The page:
Two directors of a waste and recycling company with premises at the Hove end of Shoreham Harbour have been given suspended prison sentences after a worker was badly injured at work.
Keith Randall was hurt when his arm became caught in a conveyor, resulting in serious injury to his right hand and forearm, Brighton Magistrates’ Court was told.
The Health and Safety Executive (HSE) carried out an investigation and took Mr Randall’s employer Skip-It Containers to court along with two directors.
The HSE had previously told Skip-It to provide protective guards where potentially dangerous parts of machinery were exposed.
Notices had been served at the company’s Hove yard – in Basin Road South – as well as the one at North Quay, Newhaven, where Mr Randall was hurt.
The two directors, Mark Penfold, 47, of Oldfield Crescent, Southwick, and Rachael Penfold, 44, of Croft Avenue, Southwick, pleaded guilty to failing to monitor for health and safety including machinery safety standards.
They were each sentenced to 16 weeks in prison suspended for nine months by District Judge Tessa Szagun.
She also fined the pair £2,293 each and ordered them each to pay £3,517 in costs and a £115 victim surcharge, making £5,925 in total.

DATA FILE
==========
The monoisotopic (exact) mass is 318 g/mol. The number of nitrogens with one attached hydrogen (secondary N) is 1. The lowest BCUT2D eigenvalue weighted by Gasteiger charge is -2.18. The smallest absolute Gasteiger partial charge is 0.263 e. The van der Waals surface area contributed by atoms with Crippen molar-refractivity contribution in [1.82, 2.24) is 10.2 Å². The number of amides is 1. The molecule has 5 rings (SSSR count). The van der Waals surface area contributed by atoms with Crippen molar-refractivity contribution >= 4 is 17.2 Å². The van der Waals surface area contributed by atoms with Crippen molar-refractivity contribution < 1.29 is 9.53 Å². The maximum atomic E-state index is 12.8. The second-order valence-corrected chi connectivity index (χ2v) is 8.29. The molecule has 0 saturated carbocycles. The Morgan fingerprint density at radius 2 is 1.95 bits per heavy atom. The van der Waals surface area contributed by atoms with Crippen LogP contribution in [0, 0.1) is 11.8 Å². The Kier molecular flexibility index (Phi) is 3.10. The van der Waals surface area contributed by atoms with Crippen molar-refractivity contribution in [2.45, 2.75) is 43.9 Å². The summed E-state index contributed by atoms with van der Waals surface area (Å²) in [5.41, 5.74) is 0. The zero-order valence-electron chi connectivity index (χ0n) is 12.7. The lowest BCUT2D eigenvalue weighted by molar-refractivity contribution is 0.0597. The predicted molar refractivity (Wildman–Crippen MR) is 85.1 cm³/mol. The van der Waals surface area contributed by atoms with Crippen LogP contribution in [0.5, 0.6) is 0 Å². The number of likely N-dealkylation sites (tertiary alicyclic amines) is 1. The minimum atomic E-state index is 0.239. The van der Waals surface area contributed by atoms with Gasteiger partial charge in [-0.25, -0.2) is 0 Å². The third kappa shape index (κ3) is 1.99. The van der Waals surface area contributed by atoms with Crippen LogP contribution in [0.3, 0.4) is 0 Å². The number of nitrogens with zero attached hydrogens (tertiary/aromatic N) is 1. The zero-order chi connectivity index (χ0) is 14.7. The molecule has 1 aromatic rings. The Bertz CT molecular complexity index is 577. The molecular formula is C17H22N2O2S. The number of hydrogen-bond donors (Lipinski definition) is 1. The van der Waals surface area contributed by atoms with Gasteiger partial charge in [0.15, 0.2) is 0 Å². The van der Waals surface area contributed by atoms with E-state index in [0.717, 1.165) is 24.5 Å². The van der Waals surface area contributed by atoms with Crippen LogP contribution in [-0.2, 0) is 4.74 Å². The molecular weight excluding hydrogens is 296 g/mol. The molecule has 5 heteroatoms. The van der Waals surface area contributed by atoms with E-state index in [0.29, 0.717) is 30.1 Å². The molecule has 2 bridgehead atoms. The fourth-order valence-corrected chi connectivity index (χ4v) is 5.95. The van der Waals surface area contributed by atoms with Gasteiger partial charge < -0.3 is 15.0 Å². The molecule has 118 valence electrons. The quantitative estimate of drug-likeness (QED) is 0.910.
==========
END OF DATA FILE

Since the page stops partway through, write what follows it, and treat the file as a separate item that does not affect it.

The judge fined Skip-It Containers £120,000.
The business, which was started by John and Stephanie Penfold in 1989, suffered a fire at its Newhaven premises in December 2014 which took six days to put out. Firefighters from Brighton Hove were among the dozens who tackled the blaze.
Mr Randall was injured in February 2016.
And in May last year the company went into administration, weighed down by debts which were blamed on the fire.
Staffing had been cut from 65 to 43 although the company was still brining in more than £4 million of revenue a year.
But despite making a gross profit of just over £1 million in its final year of trading, Skip-It Containers Ltd was struggling with extra costs since the fire.
Its final full-year accounts indicated a loss of £367,000.
The directors bought the business under rules permitting what is known as a “pre-pack administration”. In loose terms, the process allows a business to shed its debts.
Skip-It’s creditors included the tax collector, Revenue and Customs, which was owed £153,000, the HSE, which was owed £13,900, and Shoreham Port which was owed £23,000.
The new incarnation of the company is called Skip-It Containers and Recycling Ltd.
The HSE said: “An investigation by the Health and Safety Executive into the incident which occurred on (Friday) 12 February 2016, found the company failed to ensure the conveyor guards were maintained and fully functioning at all times.
“The individual Directors, Mark Penfold and Rachael Penfold, failed to monitor for health and safety including machinery safety standards.”
After the case, HSE inspector Susie Beckett said: “Through their inaction, the directors allowed health and safety standards, including machinery safety standards, to deteriorate to such a point that dangerous situations developed.
“This injury was easily prevented and the risk should have been identified. Employers should make sure they properly assess and apply effective control measures to minimise the risk from dangerous parts of machinery”
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